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Reformers say new ethics law has loopholes

J. Stephen Conn

The New York legislature completed an almost on time budget, around 3 a.m. on the first day of the state’s fiscal year.

One of the final pieces to come together was an ethics reform package, which will provide greater disclosure of lawmaker’s outside income.

But critics say it does not go far enough.

The ethics changes would deny pensions for lawmakers convicted of serious crimes. The provision requires a constitutional amendment. 

It would also require proof that legislators are actually in Albany before they can collect their daily expense payments, through a yet to be defined electronic system.

Gov. Andrew Cuomo, in a brief statement after the budget was passed, called the package “the nation’s strongest and most comprehensive disclosure laws for public officials.”

There would be more disclosure of the law clients from senators and members of the Assembly who work for private law firms. But the leading government reform groups in New York say the package is “inadequate.”

Dick Dadey with Citizens Union said there are some gaping loopholes in the disclosure law.

“There are so many ways in which the legislators can get around having to meet this reporting requirement,” Dadey said. “This package is so underwhelming and uninspiring.”

Whole categories of law would be exempted from disclosure, including family and estate law services.

Lawmakers could refrain from disclosing some clients where, making the name public might cause embarrassment to the client.

Instead, they will be allowed to appeal to a third party, either the state ethics commission, or the Office of Court Administration.

It’s unclear how the two different agencies would develop standards for allowing clients’ names to remain secret.

Some legislators are what’s known as “of counsel” to a law firm, including Senate Leader Dean Skelos. These legislators do not actually represent individual clients. 

Under the new rules, they would have to disclose generally the kind of work they do for the firm, but would not have to list all of the firm’s clients.

The new rules stem from the arrest of the former Assembly Speaker Sheldon Silver, who is accused of using his outside employment at two private law firms to illegally net millions of dollars.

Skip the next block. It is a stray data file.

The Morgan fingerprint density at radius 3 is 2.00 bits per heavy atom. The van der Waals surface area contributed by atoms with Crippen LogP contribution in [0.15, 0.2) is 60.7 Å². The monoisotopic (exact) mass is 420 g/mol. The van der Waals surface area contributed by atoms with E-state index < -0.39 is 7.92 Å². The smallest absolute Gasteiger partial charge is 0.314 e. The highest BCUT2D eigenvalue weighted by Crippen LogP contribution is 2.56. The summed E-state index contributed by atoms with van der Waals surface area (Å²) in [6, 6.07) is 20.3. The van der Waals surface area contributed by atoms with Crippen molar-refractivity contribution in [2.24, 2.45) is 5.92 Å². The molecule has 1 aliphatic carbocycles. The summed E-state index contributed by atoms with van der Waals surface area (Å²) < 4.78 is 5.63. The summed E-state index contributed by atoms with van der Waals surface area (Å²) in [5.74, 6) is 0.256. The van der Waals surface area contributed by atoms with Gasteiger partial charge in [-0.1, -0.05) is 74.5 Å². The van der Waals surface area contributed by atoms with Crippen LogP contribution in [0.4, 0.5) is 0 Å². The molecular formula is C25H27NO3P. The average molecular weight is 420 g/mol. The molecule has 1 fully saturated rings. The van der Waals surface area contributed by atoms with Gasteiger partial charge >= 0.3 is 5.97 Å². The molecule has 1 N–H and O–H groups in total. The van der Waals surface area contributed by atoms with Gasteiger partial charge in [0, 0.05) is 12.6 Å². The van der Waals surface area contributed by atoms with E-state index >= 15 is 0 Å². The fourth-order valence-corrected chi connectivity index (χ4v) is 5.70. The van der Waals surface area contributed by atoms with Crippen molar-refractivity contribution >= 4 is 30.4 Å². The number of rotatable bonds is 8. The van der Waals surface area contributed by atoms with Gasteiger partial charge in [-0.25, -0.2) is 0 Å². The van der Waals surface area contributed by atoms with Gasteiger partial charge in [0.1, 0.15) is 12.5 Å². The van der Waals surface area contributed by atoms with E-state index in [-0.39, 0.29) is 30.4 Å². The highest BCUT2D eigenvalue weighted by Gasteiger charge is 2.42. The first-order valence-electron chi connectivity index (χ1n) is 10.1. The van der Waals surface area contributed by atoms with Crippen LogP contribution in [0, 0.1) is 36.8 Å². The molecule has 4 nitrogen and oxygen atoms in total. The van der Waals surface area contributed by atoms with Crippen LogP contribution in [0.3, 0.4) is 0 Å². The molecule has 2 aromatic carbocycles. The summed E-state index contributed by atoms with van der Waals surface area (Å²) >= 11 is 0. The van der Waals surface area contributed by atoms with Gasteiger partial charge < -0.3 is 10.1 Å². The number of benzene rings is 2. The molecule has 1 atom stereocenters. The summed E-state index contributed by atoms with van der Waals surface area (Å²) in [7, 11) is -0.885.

Under the old system, Silver and others had to merely list the law firms that paid them, and the approximate amount of money they received each year.

Yet, Blair Horner, with the New York Public Interest Research Group, said even the new disclosure rules can still be exploited, if someone is bent on corruption.  

“If a lawmaker is looking to monetize their public office, they’ll still be able to do it,” Horner said.

There is also a grace period written into the new regulations.

Lawmakers don’t have to report their clients for several months, so they could theoretically end relationships with clients where there might be appearances of a conflict of interest.

Also, the public won’t know the names of the law clients that are disclosed until May 2017, two years from now.

Dadey, with Citizen’s Union, said ultimately, what’s needed is a transition to a full-time legislature, with strict limits on outside income, as is done in Congress.  

“We’ve got to cap outside income and raise legislative salaries,” Dadey said.

Legislators will begin working on getting more pay.

The new law sets up a commission that will determine future pay scales for senators and members of the Assembly, whose base pay is now nearly $80,000 a year. The commission would also consider raises for top employees of the Governor’s office and commissioners at state agencies.

Dadey said it’s likely that the U.S. Attorney, Preet Bharara, who already arrested former Silver, will strike again, until the entire system is finally overhauled. He says Bharara has already said “stay tuned.”

“Sadly we’ll probably have to wait until the next set of corruption cases come forward,” Dadey said. “And we’ll be right back at work again.”

He said maybe, then, it will be time to enact bigger changes.

Karen DeWitt is Capitol Bureau Chief for New York State Public Radio, a network of 10 public radio stations in New York State. She has covered state government and politics for the network since 1990.